Mental focus training
A reflection on key evidence relating to mental health training programs delivered to police, focussing on Australia, the United States and Canada.
While there are a number of similarities in the core content of mental health training programs offered internationally, the availability and uptake of training across jurisdictions remains piecemeal and idiosyncratic. Police officers report a strong preference for hands-on experiential learning; this has immediate and direct relevance to their operational duties, and is consistent with core principles of andragogy. While all police employees require mental health training, specialised mental health training programs should clearly be reserved for a select group of officers who volunteer after acquiring sufficient operational experience.
Priorities should centre on measuring the effectiveness of mental health training packages and discerning the active elements associated with changes in police skills and confidence, as well as identifying elements that support improved outcomes for people who experience mental illness who have contact with the police.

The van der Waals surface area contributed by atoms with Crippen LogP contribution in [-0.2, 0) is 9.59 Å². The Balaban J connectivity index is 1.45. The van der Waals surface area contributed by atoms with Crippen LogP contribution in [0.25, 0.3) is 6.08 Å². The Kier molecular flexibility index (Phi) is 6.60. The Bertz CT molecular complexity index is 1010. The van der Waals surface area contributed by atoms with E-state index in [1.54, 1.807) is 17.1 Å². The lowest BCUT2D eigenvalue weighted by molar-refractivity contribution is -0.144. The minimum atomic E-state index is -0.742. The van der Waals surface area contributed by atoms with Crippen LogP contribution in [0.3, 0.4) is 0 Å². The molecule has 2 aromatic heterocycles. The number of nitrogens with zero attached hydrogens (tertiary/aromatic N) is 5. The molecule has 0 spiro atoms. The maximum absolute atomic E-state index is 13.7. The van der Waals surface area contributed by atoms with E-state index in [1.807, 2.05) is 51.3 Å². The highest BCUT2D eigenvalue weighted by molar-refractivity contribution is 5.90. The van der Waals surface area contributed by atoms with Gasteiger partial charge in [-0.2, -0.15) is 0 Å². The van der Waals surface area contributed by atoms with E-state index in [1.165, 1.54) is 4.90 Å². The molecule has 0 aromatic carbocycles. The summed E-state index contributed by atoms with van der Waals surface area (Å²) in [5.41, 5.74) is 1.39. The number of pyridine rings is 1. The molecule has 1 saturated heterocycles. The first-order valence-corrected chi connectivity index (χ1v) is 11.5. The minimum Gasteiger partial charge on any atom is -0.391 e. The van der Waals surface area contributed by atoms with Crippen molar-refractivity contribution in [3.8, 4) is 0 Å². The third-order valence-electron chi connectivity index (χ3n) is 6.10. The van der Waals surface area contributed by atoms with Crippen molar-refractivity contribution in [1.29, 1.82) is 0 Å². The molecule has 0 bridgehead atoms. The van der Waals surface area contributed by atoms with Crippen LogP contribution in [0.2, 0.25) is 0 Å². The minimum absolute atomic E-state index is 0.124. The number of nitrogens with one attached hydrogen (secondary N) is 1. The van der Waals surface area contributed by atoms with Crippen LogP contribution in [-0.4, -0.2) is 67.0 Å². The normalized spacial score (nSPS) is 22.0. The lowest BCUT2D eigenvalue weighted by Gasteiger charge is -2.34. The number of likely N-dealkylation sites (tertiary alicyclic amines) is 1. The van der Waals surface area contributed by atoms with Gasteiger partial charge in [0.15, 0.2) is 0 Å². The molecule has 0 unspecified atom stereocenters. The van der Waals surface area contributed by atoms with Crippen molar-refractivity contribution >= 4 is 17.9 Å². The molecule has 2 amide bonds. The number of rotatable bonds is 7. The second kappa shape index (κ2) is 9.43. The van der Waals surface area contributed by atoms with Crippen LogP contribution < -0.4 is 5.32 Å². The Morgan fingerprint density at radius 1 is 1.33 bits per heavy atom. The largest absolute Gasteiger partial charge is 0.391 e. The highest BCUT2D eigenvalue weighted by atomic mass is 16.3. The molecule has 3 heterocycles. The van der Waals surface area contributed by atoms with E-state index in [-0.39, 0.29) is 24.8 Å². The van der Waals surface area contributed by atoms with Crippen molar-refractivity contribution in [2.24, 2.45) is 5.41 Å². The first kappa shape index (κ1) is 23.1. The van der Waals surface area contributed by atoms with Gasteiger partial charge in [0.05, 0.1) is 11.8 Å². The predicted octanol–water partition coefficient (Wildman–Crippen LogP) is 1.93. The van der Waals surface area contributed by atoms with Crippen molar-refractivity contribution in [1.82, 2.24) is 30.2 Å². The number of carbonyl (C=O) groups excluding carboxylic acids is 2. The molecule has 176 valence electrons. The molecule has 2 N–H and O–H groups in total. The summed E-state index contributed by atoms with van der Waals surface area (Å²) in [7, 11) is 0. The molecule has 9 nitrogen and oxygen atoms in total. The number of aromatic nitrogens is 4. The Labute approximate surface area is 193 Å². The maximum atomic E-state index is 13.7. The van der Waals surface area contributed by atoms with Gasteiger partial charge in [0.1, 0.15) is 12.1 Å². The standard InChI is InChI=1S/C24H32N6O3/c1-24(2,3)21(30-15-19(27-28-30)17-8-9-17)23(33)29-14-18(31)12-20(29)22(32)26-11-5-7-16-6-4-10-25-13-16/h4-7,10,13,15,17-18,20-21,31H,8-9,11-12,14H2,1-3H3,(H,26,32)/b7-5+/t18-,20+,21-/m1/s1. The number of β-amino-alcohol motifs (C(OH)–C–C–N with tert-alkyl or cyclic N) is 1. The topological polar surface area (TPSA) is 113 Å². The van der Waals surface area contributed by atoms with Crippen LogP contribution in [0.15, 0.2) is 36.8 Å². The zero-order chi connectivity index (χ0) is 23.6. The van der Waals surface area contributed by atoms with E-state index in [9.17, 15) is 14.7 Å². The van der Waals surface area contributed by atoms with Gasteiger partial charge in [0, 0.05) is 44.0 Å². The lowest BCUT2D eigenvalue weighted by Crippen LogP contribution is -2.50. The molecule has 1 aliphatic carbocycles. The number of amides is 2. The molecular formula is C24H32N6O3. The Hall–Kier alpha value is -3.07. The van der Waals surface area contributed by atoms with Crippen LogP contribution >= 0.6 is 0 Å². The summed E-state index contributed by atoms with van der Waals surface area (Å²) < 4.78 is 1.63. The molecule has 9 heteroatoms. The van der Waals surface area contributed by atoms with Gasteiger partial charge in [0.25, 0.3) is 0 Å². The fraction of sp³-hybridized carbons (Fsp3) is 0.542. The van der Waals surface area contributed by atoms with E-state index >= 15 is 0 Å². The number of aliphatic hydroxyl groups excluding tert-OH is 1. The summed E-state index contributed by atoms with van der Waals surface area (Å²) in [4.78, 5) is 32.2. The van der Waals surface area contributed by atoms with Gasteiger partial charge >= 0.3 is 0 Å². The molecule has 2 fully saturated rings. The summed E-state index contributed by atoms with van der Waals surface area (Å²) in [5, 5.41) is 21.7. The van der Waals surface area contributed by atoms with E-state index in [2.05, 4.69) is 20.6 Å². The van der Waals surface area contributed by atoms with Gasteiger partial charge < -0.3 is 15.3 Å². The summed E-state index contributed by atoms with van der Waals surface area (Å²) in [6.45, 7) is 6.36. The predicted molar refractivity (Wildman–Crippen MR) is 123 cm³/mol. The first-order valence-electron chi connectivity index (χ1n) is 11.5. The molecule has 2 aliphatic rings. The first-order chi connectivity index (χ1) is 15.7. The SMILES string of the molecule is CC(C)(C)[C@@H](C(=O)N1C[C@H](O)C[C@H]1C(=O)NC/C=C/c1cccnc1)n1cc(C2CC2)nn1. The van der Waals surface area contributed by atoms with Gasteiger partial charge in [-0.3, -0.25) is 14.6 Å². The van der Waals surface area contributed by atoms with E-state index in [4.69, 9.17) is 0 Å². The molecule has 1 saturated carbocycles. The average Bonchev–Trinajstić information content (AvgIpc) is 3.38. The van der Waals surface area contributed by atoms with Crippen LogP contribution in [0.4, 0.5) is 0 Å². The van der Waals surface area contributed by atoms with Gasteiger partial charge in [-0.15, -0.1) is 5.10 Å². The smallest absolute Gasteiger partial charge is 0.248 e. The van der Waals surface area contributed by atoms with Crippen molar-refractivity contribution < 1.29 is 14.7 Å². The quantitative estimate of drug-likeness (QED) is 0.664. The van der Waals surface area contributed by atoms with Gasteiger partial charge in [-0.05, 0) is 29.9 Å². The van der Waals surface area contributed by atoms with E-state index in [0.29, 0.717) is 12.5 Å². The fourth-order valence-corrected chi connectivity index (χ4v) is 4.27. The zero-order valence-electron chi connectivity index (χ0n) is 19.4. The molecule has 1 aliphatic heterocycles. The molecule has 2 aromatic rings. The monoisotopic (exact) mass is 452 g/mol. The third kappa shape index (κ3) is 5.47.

1. Police need to continue to need to seek legitimacy with respect to their guardianship role as mental health interventionists. 2. Training should tap into practice-based wisdom. 3. Training should be practical, applied and reinforced through wider knowledge-based learning and workplace reinforcement. 4. Training is needed for everyone, but specialised training is not for all. 5. Police need to focus on the partnerships and expend time, energy and resources to maintain and grow them. 6. Specialist (and other forms of) training needs to be evaluated so we understand what works?
There may be opportunities to streamline the delivery of knowledge-based aspects of mental health training and focus much more on experiential learning, both in specialised training courses as well as shorter mental health awareness sessions.